Contact a Legislator

All too often, everyday people feel powerless to affect what is going on in our city, state, or country. Sure, in theory we “let our voice be heard” through voting, but once that’s done many feel that the process is out of our hands. I include myself in that group sometimes. But the truth is that it is not that way; we can still have an impact. We can contact a legislator.

What do our Legislators Do?

Our government is what is known as a Constitutional Democratic Republic.  Particularly at the Federal level, we do not live in a Democracy — every person does not vote on the laws.  Instead, we all get to vote on our Representatives who then vote or otherwise act on the laws, etc. on our behalf, constrained by the limits of the Constitution.

Lawmakers campaign, ideally, based on how they will vote or act on issues.  Again, ideally, we all then vote for the candidate we think will represent us the best.  Elected officials have a responsibility to represent the citizens within their jurisdiction.

How do Legislators Know?

Although there are many potential ways our elected officials could find out what we (their constituents) want, there is one way that we have complete control over.  We can call a legislator.  If we tell them, we know we’re heard.

Sure, perhaps the lawmaker has staff doing polls and research, or scouring Facebook for clues.  Maybe.  But they definitely have email, telephones, and mail boxes.

How to Contact a Legislator

If you’ve never done it before, contacting your legislator can be intimidating.  Following are some steps you can follow to be prepared.

Tips for Contacting your Legislator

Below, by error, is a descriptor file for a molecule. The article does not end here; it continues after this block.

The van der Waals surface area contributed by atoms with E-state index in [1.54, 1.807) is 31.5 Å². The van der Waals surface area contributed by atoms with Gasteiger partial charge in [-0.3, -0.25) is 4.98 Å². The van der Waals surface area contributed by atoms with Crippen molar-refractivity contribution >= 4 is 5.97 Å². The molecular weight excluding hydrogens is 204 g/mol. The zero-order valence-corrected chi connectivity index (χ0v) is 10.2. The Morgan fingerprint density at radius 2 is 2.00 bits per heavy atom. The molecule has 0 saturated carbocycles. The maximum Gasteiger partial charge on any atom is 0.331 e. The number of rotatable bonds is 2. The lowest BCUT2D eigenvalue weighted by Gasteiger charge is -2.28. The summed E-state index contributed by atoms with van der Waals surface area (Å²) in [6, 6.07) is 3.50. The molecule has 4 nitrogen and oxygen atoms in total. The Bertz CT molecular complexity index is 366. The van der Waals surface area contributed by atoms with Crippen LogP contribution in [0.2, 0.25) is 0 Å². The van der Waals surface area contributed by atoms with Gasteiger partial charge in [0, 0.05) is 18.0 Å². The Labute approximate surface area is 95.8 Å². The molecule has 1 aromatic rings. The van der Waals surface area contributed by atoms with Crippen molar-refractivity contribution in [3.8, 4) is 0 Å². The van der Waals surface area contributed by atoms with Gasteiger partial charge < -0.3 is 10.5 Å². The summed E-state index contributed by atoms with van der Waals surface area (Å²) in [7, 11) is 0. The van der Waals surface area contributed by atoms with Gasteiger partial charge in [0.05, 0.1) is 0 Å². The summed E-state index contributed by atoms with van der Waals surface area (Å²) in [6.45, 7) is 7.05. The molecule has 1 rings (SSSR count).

1. Do your research.  Try to get as much unbiased information about the topic as you can.  If you’re calling about a particular upcoming vote, find out exactly what the law will say so you can articulate your objection or support.
  2. Articulate your thoughts and reasoning.  Tell the lawmaker why you felt this issue was important enough to contact her and how you’ve come to your conclusions.
  3. Be concise.  Anecdotes have their place, certainly.  But avoid rambling.
  4. Avoid emotionalism.  Typically, reasoning gets you farther than pure appeals to emotions.  Name calling and accusations are not going to help your cause either.  Think about it: are you more or less prone to hear someone out when they’re calling you names?  Legislators are people, too.
  5. Be (genuinely) polite.  From the receptionist who answers your call or takes your message to the lawmaker himself.  This is easy when you’re calling about an issue you think the lawmaker already supports.  Not so much if not, or if this it the 99th office you’ve called, or you feel like you’ve been given the run around.

Where to Contact a Legislator

Google, of course, can get you far.  However, the federal government created a one-stop-shop of sorts of not only federal, but state agencies as well.  Find it at





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